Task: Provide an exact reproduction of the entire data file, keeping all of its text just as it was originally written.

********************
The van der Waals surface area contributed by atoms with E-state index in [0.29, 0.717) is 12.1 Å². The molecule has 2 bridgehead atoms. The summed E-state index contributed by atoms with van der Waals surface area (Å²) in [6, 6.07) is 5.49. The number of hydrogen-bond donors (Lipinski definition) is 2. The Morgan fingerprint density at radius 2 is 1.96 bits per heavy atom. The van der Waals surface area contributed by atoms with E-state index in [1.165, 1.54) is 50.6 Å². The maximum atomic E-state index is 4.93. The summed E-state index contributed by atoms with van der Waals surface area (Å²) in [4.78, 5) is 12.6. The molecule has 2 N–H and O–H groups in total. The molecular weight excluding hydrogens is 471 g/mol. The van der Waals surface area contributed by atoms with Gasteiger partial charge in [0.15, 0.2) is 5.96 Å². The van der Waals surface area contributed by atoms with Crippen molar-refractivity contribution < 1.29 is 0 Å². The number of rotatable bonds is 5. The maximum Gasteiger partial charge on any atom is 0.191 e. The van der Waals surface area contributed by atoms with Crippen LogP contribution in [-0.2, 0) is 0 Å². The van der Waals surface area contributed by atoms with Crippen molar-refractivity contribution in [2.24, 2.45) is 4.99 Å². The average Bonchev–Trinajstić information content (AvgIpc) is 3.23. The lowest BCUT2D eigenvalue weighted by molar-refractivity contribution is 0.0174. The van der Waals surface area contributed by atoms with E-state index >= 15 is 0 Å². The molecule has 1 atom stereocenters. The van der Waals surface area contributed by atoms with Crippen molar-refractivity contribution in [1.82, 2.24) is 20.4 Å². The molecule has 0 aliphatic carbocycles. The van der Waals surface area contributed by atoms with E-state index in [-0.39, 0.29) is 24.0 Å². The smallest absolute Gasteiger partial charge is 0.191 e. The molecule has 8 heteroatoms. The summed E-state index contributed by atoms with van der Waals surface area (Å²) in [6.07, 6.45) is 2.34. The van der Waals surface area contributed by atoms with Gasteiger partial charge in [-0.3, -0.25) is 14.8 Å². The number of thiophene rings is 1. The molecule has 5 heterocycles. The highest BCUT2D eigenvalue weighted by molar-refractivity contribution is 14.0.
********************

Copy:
The van der Waals surface area contributed by atoms with E-state index in [0.29, 0.717) is 12.1 Å². The molecule has 2 bridgehead atoms. The summed E-state index contributed by atoms with van der Waals surface area (Å²) in [6, 6.07) is 5.49. The number of hydrogen-bond donors (Lipinski definition) is 2. The Morgan fingerprint density at radius 2 is 1.96 bits per heavy atom. The van der Waals surface area contributed by atoms with E-state index in [1.165, 1.54) is 50.6 Å². The maximum atomic E-state index is 4.93. The summed E-state index contributed by atoms with van der Waals surface area (Å²) in [4.78, 5) is 12.6. The molecule has 2 N–H and O–H groups in total. The molecular weight excluding hydrogens is 471 g/mol. The van der Waals surface area contributed by atoms with Gasteiger partial charge in [0.15, 0.2) is 5.96 Å². The van der Waals surface area contributed by atoms with Crippen molar-refractivity contribution < 1.29 is 0 Å². The number of rotatable bonds is 5. The maximum Gasteiger partial charge on any atom is 0.191 e. The van der Waals surface area contributed by atoms with Crippen LogP contribution in [-0.2, 0) is 0 Å². The van der Waals surface area contributed by atoms with Crippen molar-refractivity contribution in [2.24, 2.45) is 4.99 Å². The average Bonchev–Trinajstić information content (AvgIpc) is 3.23. The lowest BCUT2D eigenvalue weighted by molar-refractivity contribution is 0.0174. The van der Waals surface area contributed by atoms with E-state index >= 15 is 0 Å². The molecule has 1 atom stereocenters. The van der Waals surface area contributed by atoms with Crippen molar-refractivity contribution in [1.82, 2.24) is 20.4 Å². The molecule has 0 aliphatic carbocycles. The van der Waals surface area contributed by atoms with E-state index in [-0.39, 0.29) is 24.0 Å². The smallest absolute Gasteiger partial charge is 0.191 e. The molecule has 8 heteroatoms. The summed E-state index contributed by atoms with van der Waals surface area (Å²) in [6.07, 6.45) is 2.34. The van der Waals surface area contributed by atoms with Gasteiger partial charge in [-0.3, -0.25) is 14.8 Å². The number of thiophene rings is 1. The molecule has 5 heterocycles. The highest BCUT2D eigenvalue weighted by molar-refractivity contribution is 14.0.